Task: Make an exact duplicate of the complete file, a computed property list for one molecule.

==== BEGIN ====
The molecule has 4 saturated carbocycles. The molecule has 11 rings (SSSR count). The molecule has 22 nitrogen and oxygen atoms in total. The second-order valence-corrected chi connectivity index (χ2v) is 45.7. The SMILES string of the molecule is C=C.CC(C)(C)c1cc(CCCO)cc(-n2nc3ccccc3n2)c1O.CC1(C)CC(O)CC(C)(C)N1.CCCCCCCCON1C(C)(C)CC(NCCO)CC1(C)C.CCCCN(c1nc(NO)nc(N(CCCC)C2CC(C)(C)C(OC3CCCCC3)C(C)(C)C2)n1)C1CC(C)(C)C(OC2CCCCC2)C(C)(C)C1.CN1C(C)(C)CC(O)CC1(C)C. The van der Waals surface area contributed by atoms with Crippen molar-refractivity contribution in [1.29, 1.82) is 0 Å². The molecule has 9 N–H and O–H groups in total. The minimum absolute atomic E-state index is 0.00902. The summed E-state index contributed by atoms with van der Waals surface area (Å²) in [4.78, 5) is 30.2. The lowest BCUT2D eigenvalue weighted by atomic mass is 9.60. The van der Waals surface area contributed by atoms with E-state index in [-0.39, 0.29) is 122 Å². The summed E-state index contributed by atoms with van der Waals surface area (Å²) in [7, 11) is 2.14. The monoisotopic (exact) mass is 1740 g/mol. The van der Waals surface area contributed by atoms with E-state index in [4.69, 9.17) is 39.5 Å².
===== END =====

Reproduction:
The molecule has 4 saturated carbocycles. The molecule has 11 rings (SSSR count). The molecule has 22 nitrogen and oxygen atoms in total. The second-order valence-corrected chi connectivity index (χ2v) is 45.7. The SMILES string of the molecule is C=C.CC(C)(C)c1cc(CCCO)cc(-n2nc3ccccc3n2)c1O.CC1(C)CC(O)CC(C)(C)N1.CCCCCCCCON1C(C)(C)CC(NCCO)CC1(C)C.CCCCN(c1nc(NO)nc(N(CCCC)C2CC(C)(C)C(OC3CCCCC3)C(C)(C)C2)n1)C1CC(C)(C)C(OC2CCCCC2)C(C)(C)C1.CN1C(C)(C)CC(O)CC1(C)C. The van der Waals surface area contributed by atoms with Crippen molar-refractivity contribution in [1.29, 1.82) is 0 Å². The molecule has 9 N–H and O–H groups in total. The minimum absolute atomic E-state index is 0.00902. The summed E-state index contributed by atoms with van der Waals surface area (Å²) in [4.78, 5) is 30.2. The lowest BCUT2D eigenvalue weighted by atomic mass is 9.60. The van der Waals surface area contributed by atoms with E-state index in [-0.39, 0.29) is 122 Å². The summed E-state index contributed by atoms with van der Waals surface area (Å²) in [7, 11) is 2.14. The monoisotopic (exact) mass is 1740 g/mol. The van der Waals surface area contributed by atoms with E-state index in [4.69, 9.17) is 39.5 Å².